Sustainable Cuisine: Lessons from a pig farmer
You don’t always run into a pig farmer in the ballroom of the Halekulani. When you do, it’s time to learn something.
Last Friday, at an event called An Evening of Sustainable Cuisine, Biting Commentary fell into conversation with Glenn Shinsato, of Shinsato Hog Farm in Kahuluu.
Shinsato sells 1,200 pigs a year, but seldom to chefs. His pigs go mainly to private celebrations and ethnic markets, who will take a whole pig. "Ethnic markets use every single part of the pig, because they know not to waste," he says.
Once he offered a whole pig to the dozen original Hawaii regional chefs. Only two took them, he says, and none of those came back for more.
Lately, though, Ed Kenney of Town came knocking. "He found us more or less by accident, through one of our customers," says Shinsato.
Shinsato asked him how he learned to cut up a whole pig. "YouTube," said Kenney.
"I had to hand it to the guy. How many chefs would do that?" says Shinsato. "I sold him a pig."
At his cook station, Kenney was telling all comers that the three dishes he’d made that night had come from a single pig, and he’d used the whole pig.
There was an extraordinary pork belly roulade, so good that if it hadn’t been so filling, you would have stood in line again for seconds.
Also Kenney had made his own sausage (left), a thin-gauge variety of Italian sausage called chipolata. The highly flavorful fresh links were served curled on a plate with braised Tuscan white beans and baby carrots, once again hearty fare.
Finally though, Kenney served Coppa di Testa, thin sliced with Ma‘o beets and mustard seeds.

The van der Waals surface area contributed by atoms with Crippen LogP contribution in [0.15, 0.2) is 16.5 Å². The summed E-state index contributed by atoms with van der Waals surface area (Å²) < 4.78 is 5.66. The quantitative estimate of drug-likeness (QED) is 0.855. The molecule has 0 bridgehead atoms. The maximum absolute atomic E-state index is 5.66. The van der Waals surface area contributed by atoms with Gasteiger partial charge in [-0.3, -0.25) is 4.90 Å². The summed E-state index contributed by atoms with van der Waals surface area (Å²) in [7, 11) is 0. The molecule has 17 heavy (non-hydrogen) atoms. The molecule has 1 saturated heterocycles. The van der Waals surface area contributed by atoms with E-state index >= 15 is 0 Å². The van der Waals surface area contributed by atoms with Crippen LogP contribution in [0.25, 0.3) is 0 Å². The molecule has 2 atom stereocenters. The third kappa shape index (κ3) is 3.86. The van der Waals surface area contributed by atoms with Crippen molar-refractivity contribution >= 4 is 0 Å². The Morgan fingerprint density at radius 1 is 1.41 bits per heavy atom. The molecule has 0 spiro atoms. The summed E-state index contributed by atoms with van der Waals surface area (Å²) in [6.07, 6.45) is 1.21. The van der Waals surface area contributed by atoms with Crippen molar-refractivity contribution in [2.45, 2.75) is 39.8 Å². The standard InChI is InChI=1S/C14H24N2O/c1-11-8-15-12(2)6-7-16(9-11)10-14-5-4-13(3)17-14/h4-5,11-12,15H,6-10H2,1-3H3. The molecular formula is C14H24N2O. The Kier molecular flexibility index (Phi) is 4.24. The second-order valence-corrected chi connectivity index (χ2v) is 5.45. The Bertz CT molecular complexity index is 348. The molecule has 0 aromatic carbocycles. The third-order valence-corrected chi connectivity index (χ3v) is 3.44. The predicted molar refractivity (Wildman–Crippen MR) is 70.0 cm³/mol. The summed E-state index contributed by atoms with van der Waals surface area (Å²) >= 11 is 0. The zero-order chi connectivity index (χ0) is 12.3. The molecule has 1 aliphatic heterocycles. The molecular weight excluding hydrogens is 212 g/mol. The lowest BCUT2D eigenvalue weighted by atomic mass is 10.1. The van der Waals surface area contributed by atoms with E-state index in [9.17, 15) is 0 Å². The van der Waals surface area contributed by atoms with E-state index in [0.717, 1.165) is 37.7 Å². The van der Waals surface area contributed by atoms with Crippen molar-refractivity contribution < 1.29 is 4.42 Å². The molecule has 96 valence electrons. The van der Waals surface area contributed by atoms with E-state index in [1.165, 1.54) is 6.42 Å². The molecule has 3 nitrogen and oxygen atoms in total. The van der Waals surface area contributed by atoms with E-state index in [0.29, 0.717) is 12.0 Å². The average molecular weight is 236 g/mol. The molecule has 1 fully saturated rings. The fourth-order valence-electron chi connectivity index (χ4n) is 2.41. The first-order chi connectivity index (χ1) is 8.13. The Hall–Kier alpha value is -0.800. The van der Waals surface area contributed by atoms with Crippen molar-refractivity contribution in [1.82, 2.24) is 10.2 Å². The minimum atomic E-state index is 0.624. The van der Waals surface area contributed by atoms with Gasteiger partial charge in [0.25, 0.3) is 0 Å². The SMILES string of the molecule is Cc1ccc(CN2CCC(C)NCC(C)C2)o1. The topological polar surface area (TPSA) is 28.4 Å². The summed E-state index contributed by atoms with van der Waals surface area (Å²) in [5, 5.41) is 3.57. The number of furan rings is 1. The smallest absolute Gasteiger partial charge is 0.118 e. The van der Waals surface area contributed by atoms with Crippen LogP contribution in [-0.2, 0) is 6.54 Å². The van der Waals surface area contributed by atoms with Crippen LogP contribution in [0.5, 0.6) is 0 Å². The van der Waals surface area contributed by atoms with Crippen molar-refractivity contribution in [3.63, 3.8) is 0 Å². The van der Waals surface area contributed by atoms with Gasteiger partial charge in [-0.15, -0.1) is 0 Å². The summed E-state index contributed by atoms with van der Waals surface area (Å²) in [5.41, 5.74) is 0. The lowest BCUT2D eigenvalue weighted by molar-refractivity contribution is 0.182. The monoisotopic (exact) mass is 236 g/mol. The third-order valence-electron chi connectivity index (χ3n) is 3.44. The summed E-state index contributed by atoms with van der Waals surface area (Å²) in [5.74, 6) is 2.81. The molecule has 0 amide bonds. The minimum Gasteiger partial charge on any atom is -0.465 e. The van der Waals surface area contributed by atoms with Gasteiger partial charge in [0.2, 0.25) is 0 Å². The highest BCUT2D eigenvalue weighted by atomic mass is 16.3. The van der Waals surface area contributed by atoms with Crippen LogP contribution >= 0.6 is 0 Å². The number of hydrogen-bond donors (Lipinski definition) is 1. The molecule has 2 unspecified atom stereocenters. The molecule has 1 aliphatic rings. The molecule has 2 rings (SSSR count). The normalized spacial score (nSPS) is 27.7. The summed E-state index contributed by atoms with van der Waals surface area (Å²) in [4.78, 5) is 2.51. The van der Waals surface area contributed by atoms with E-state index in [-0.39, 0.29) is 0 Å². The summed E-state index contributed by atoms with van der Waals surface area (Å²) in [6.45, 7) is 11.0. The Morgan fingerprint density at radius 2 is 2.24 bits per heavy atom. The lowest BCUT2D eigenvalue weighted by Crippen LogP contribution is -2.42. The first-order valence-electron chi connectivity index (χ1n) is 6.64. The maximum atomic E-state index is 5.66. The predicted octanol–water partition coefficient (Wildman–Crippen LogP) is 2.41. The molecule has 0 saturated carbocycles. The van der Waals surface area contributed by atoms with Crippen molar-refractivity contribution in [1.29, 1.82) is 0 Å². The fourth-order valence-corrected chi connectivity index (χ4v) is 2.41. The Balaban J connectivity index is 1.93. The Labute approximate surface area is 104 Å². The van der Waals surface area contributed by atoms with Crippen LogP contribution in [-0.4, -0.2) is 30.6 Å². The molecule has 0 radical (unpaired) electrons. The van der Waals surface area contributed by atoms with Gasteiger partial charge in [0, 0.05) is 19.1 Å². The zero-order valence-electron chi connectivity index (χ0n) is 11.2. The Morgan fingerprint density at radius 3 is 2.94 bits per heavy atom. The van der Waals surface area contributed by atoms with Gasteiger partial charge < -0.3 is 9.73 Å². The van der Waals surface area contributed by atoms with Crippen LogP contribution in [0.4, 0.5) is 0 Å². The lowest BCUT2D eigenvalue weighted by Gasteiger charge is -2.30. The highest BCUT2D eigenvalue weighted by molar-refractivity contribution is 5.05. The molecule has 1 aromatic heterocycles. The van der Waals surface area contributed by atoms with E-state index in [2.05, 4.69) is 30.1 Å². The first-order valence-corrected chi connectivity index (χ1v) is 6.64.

Confronted with the beautiful, nearly translucent slices (right), most people at the event probably had no idea what they were eating. On one local food blog, a picture of the dish was labeled pork belly—wrong side of the animal.
Coppa di Testa made from the head of the pig, brains and eyes removed, other parts of the pig inserted, cooked up in the natural gelatin. Right there on the side of Kenney’s food station, a cook had the whole head in a slicer.
Coppa di Testa is usually called "head cheese" in America, where it’s hardly a delicacy.
Versions of this dish are eaten in most European and Asian food cultures. Most people around the world eat it, because pigs are expensive to raise, and no part is worth wasting.
"Americans are naive and spoiled," says Shinsato. "We’ve had an abundance of food so cheap we could waste it. Nobody wants to connect the dots between what it takes to produce the food and what they’re eating. If people want sustainable food, it’s going to be more expensive. Don’t waste it."
Shinsato learned that lesson from his father, a fisherman. "He knew the work it took to catch a fish, and when he ate one, he ate every bit. We used to say, leave some for the cat."